Saturday, October 20, 2012

Check your speling

Between the time when we referred to the dictionary to check spelling and your computer spell checker, there was an interim period. There was a machine to check your spelling and help you with words. To make it work, I would have to put four AAA batteries into it, and I can't be bothered.


Essentially you put your badly spelt word into the machine and it would correct the word or give you options. While it was a little slow to use, only marginally quicker than picking up a dictionary, it was quite a clever machine, but no match for today's spell checkers. Must apologise for the years of grime build up. Household management has been slack. Ah, hang on, cleaning fiddly things is my job, oh dear. I should have turned the camera flash off. It doesn't look that bad when sitting on the shelf. I think I'll just put it away now, perhaps never to be seen again.

16 comments:

  1. What were the first three words you checked?

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    1. OK, I finally checked your heading.

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    2. It did not recognise the first few words at all FC ;)

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  2. Spell Checkers are useless for those of us who write English instead of American. I'm pretty good with my spelling, but if I need to check something I'll check out the big old dictionary my eldest had in school.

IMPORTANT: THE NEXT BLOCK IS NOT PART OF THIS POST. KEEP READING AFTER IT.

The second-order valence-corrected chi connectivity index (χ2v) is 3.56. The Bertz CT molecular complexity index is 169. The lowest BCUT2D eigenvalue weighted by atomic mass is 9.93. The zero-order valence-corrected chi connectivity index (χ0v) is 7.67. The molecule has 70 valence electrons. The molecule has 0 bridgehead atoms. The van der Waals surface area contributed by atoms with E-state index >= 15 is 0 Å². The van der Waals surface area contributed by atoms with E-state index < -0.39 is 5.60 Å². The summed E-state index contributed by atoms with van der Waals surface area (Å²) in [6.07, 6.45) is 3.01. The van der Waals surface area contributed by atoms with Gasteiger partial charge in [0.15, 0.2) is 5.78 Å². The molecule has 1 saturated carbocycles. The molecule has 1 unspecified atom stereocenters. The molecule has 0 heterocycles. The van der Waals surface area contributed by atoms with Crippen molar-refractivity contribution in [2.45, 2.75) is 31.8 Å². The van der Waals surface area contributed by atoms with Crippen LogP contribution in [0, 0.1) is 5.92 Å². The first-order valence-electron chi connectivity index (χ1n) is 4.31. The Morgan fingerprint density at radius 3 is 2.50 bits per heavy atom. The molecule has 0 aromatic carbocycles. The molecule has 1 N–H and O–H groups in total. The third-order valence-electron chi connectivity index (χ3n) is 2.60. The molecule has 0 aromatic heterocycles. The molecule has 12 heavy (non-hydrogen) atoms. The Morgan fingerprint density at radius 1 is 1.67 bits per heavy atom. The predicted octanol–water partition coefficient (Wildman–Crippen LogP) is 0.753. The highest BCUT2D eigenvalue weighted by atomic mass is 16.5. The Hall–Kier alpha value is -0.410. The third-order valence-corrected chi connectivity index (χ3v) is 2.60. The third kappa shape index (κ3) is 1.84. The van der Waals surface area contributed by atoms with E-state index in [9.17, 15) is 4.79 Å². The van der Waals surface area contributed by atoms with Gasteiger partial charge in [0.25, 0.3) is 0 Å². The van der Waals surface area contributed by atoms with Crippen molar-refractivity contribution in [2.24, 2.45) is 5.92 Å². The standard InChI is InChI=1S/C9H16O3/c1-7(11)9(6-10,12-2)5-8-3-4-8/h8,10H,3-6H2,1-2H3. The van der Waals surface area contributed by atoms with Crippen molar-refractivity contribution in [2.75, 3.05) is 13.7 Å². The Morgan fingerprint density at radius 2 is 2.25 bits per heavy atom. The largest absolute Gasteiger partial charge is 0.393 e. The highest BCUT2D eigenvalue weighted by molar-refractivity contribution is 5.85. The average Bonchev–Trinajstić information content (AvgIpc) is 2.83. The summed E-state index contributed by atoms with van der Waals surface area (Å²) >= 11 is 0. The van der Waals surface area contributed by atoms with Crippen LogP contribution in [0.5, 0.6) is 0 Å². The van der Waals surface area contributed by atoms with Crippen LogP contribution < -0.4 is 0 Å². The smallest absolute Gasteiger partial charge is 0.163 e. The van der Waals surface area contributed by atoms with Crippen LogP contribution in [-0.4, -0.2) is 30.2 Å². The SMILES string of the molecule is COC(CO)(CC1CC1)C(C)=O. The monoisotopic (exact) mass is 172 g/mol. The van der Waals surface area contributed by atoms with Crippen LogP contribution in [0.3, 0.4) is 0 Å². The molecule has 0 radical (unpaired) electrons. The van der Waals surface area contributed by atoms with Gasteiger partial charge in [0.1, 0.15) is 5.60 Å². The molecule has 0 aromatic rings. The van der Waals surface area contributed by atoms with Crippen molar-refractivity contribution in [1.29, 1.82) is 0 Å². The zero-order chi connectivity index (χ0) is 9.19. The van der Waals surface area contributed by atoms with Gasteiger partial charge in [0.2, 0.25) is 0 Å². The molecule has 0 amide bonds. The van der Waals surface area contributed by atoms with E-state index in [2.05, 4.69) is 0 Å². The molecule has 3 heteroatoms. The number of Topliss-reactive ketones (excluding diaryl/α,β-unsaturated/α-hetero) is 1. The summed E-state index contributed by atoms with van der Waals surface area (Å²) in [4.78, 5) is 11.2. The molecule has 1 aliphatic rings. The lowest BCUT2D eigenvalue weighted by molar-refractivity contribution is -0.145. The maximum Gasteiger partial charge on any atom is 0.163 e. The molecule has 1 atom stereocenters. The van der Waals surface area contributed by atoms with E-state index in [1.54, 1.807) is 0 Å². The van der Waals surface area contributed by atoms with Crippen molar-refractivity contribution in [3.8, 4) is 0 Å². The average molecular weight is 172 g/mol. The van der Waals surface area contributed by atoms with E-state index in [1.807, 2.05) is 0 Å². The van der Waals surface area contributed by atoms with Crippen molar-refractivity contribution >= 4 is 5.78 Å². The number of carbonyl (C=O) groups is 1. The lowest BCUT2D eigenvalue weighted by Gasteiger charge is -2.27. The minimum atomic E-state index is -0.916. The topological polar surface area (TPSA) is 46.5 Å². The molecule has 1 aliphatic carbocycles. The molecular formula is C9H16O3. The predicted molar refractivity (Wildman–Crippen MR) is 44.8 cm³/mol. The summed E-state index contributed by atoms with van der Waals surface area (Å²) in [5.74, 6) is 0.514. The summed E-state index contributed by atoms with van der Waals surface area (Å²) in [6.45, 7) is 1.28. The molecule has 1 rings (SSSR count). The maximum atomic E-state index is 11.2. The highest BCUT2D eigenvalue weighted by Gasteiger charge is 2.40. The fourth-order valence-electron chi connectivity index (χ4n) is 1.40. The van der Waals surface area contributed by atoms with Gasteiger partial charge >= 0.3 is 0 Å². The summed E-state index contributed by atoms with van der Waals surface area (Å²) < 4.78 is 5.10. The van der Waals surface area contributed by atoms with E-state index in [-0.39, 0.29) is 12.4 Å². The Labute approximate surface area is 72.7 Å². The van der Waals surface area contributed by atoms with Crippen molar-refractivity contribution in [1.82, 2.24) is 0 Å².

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    1. Exactly so. American dictionaries are chockablock full of spelling errors so I also use a proper, hard copy Oxford dictionary any time I need assistance. And I expect students to check their spelling as well!

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    2. River, we have, I think, our keyboard set to Aussie English, otherwise I choose British English. I find spell checkers an aid rather than a bible.

      Hels, at school, Websters used to be the bible, which is odd as it was American, I think.

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    3. That won't help you since Australian English has been wilfully defined as the same as American English in my computerised spell checker. If you want proper spelling, you MUST reset for British English.

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    4. Hels, our Word programme and Windows Live Mail certainly spells in Australian.

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  3. Give me my trusty Collins English Dictionary anyday no high tech gizmos for me. In answer to your question a couple of posts i'm now 57 years old and refuse to think of myself as old.

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    1. Ah, you are my senior then Windsmoke. Collins is British I think.

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    2. I have a good Collins which provides both US and British and tells which is which.

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    3. FC, I think even the Oxford offers American alternatives.

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  4. Well there you go, I've never seen or heard of the spel chek mashine haha!!!!

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    1. Grace, as you are clearly such a good speller, it would be of no use to you.

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